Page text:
Judge rules cellmate innocent in Baltimore Co. jail escape try

September 16, 1994|By Sheridan Lyons | Sheridan Lyons,Sun Staff Writer

A 19-year-old Edgemere man was found innocent yesterday of charges connected to a narrowly thwarted mass escape from the Baltimore County Detention Center.

The April 28 escape attempt was prevented after two guards discovered a hole that had been made in a wall in the maximum security area.

The defendant, David B. Simms, had been moved into the cell that day with the man who dug through the wall. Circuit Judge J. Norris Byrnes said there was insufficient proof that Simms participated. The man convicted in the escape attempt testified for him.

Mark Phillip French, 29, a former Essex contractor who was in the center after being convicted of shooting a county police officer, said Simms wasn't involved. He also politely described his handiwork in detail for Judge Byrnes.

"I did that in about 20 minutes," French said. But it took about two months to collect the sheets to make the rope, which he stored in a removeable light fixture with some tools he had fashioned.

Sgt. David R. Berry testified that 26 inmates returned from the gymnasium about 7:45 p.m. April 28, and officers heard a banging on the superstructure that inmates were attempting to cover by making racket.

"I knew something was going on," Sergeant Berry said.

Then he saw French run out of the cell and found the hole. He said French told him "there was nothing personal" in what was going on and said he needed only "another two minutes" to get through the wall.

Only a 3 1/2 -inch brick veneer remained that could easily have been kicked out, the sergeant said. In French's cell, they found pieces of iron, a metal bar stolen from the gym and a 1 1/2 -inch-thick rope of braided sheets tied to the bunk.

The rope was strong enough to allow all of the inmates to climb down from the fourth floor to the roof of a two-story annex, then drop 5 feet to steps, he said. "That would have put them on the street."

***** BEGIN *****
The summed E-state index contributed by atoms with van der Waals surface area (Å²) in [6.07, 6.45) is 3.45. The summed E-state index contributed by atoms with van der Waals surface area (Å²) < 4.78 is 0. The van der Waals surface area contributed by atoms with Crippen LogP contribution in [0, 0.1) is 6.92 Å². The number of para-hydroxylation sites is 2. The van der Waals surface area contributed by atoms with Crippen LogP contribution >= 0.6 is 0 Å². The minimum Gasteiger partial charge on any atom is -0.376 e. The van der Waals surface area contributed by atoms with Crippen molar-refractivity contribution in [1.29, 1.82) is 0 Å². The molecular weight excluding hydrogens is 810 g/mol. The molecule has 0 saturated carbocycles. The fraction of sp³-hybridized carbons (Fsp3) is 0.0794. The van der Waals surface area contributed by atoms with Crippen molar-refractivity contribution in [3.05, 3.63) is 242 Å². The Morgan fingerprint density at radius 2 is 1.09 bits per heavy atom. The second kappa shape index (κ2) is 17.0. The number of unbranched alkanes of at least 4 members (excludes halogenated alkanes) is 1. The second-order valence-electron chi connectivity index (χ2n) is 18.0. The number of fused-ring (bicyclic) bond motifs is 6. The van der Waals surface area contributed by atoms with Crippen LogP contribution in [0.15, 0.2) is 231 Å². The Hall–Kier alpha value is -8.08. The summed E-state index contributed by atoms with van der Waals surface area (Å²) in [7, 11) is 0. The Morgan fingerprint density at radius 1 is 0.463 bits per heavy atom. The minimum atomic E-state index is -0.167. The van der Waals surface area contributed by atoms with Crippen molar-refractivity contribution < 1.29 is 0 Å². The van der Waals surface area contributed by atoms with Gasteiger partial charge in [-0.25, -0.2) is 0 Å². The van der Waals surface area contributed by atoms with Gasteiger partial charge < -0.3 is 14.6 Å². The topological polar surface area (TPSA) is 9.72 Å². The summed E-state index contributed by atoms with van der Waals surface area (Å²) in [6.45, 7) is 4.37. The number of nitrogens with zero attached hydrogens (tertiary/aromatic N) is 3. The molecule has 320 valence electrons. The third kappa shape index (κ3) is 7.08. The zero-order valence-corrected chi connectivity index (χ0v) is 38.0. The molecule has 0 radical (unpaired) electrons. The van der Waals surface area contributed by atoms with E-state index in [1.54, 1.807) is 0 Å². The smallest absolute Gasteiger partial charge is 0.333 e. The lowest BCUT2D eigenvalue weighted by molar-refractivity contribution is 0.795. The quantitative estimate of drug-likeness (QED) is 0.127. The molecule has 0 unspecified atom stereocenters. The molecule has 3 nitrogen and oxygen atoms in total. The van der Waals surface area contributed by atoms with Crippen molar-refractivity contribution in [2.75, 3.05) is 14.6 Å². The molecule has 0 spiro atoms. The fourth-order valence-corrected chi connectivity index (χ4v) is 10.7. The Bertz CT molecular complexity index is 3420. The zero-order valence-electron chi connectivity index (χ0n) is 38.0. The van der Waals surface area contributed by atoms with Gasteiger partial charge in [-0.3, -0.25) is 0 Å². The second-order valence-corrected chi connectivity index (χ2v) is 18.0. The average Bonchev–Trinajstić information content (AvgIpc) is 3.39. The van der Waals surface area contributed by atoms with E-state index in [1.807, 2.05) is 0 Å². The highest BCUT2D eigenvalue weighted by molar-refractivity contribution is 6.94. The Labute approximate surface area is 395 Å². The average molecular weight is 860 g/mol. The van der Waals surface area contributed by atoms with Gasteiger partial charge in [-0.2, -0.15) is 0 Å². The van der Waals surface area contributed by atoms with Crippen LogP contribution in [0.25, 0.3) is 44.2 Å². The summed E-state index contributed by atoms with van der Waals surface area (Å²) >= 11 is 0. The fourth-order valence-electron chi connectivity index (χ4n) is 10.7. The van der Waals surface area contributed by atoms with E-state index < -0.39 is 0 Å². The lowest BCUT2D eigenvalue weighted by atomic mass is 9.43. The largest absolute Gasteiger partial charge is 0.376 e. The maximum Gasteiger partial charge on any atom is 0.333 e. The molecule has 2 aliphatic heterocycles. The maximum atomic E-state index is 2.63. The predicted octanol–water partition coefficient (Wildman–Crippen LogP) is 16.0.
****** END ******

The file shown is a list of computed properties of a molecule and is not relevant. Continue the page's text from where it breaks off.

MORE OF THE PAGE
Simms, now awaiting sentencing on two charges, testified that French chased him out of their cell, and "I sort of figured something was going on, that he was in there doing something." He said French could "jiggle the handle and pop the cell door. They would always run in and out of their cells."

Assistant State's Attorney James O'C. Gentry Jr. cited testimony by the sergeant that Simms was sweating, with his heart pounding, and was empty-handed although he was supposed to be going to the shower.

After hearing the testimony in a non-jury trial, Judge Byrnes said of Simms, "No doubt he knew what French was up to -- probably everybody in that pod knew at some point . . . This is a jail, not a convent."

But knowledge didn't equal participation, he ruled.

French is serving a life sentence plus 35 years for an armed robbery and the attempted murder of Baltimore County K-9 Officer James E. Beck last Halloween. The officer stopped French's truck on Pulaski Highway after the robbery and was shot three times and almost died as a result of his injuries.

French received an additional three years for the attempted escape.

Simms is to be sentenced Oct. 3 for burglary and attempted rape, after entering an Alford plea in which he denied guilt while admitting that there was enough evidence to convict him, said defense attorney G. Warren Mix.

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